The Brazilian financial and capital markets system is composed of regulatory bodies, such as CMN, and supervisory bodies, such as BACEN and CVM, which supervise, regulate and inspect publicly held corporations, financial institutions and stock exchanges, among other entities. The listing process is mainly regulated by CVM and by the Brazilian Stock Exchange (B3).
Regarding access to capital markets, as one of the primary sources of funding and financing of businesses in Brazil, it offers several medium and long-term financing instruments, such as debentures, promissory notes, receivables investment funds (FIDCs), real estate receivables certificates (CRIs), and agribusiness receivables certificates (CRAs).
It also offers financing with undetermined terms, such as operations involving the issuance of shares by companies. Additionally, foreign loans are a frequent source of medium and long-term financing.
Moreover, long-term infrastructure financing performed through capital markets transactions has been gaining relevance over the past few years, considering the consolidation of the use of instruments such as infrastructure debentures, created by Law No 12,431/2011.
The main rules for debt securities offerings in the capital markets are the following:
Regarding the listing of debt securities on any exchange for a public offering, it is mandatory for the company to be registered with the CVM, and also to register the offer with the CVM. For restricted public offerings, it is not necessary to register the offer with the CVM, as it is already granted automatic registration.
Concerning foreign investments, the main applicable laws are:
All foreign capital remitted to Brazil as investments or loans, in foreign currency or in assets, must be registered with BACEN.
To qualify for indirect investments, non-resident investors must engage a financial institution to act as legal representative, appoint a tax representative, and execute a custody agreement with a local institution, in addition to registering with the CVM, which is also required.
Direct investments in Brazil, on the other hand, must be registered with BACEN and the Brazilian FRS. The target company must be registered with BACEN and the Brazilian FRS as well.
The nature of a foreign investor investing in Brazil (eg, an investment fund, a public company, etc) will not change the criteria or proceedings involved in the regulatory review of such investment by local authorities.
The two major types of investments that NRIs may carry out in Brazil are detailed in 3.1 Transaction Structures. In addition, due to the flexibility provided by investment funds in Brazil, NRIs usually prefer to carry out Portfolio Investments in Brazil by means of local investments funds. In this case, the local investment funds are subject to registration with the CVM.
Brazil has a merger control regime enforced by the Administrative Council for Economic Defence (CADE), composed of two bodies:
The Brazilian regime is “pre-merger”, so all transactions subject to mandatory notification should be cleared by CADE before closing.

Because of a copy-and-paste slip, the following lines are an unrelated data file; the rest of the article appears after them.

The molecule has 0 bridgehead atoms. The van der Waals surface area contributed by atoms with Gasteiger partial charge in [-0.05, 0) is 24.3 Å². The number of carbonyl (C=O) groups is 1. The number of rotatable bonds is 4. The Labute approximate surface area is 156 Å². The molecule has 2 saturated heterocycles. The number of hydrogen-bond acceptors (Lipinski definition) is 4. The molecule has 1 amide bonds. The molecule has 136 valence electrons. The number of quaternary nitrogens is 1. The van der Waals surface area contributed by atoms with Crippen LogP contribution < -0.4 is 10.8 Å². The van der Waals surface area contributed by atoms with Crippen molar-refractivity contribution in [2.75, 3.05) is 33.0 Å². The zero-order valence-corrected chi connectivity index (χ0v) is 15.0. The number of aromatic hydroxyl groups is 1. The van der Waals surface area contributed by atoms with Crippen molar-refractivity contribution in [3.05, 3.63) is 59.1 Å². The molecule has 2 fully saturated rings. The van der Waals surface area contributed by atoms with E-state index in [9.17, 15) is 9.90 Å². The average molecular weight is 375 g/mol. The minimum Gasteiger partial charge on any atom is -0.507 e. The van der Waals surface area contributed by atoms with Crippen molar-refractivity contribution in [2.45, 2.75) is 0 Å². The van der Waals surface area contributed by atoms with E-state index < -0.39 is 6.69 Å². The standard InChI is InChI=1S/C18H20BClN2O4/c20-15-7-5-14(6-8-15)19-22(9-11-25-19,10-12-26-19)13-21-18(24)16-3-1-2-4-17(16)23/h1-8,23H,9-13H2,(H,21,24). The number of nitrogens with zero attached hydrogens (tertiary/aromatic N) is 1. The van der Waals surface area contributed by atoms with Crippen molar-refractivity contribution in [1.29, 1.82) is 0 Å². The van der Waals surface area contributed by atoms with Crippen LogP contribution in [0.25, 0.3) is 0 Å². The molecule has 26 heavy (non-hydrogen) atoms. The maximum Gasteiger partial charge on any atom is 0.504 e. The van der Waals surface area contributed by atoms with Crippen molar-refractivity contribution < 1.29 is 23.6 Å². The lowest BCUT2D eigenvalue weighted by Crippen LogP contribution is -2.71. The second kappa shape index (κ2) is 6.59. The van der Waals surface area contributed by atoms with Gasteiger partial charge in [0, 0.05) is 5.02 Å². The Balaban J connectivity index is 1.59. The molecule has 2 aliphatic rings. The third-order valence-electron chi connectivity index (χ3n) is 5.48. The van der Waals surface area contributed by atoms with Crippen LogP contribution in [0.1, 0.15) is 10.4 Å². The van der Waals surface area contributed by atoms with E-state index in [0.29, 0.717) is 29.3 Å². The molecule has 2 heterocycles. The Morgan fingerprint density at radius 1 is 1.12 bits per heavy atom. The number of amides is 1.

The Brazilian regime does not have specific provisions for FDI and covers a broad range of transactions, including FDI.
The Brazilian regime is applicable to transactions that meet the following cumulative thresholds:
Effects in Brazil
The “effects in Brazil” threshold is met when the transaction takes place in Brazil, or when it takes place abroad, but the target has or will have direct presence (local subsidiary, distributor or representative) and/or indirect presence (exports) in Brazil.
The definition of “concentration” is quite broad and encompasses:
For calculating revenues, the parties should consider “economic group”:
Fast-track is applicable to simpler cases, resulting in no or insignificant horizontal overlaps (combined market share <20%) or vertical relationships (below 30% of market share in upstream and downstream markets).
CADE’s General Superintendence has up to 30 calendar days from the filing to issue a clearance decision or apply the regular proceeding for further review.
Applicable to cases not eligible for the fast-track proceeding, which require a longer analysis.
CADE has up to 240 days, from the filing, to issue a final decision. The deadline may be extended once for 90 days.
The parties must wait an additional 15 calendar days in transactions cleared by CADE’s General Superintendence, as third parties may appeal the decision or CADE’s Commissioners may ask for a further review by CADE’s Tribunal.
To optimise time and resources, CADE usually does not cover all the steps but approves transactions whenever it has enough information to reach a decision. CADE assesses the competitive aspects of all transactions, as per the framework below:
CADE may impose remedies or negotiate them with the parties whenever it considers that the transaction significantly restricts competition and that restriction is not offset by efficiencies.
Remedies may be structural or behavioural and comprise any tool to neutralise the negative effects of a transaction.
CADE usually prefers structural remedies, mainly in horizontal mergers, but it is open to exploring options depending on the deal.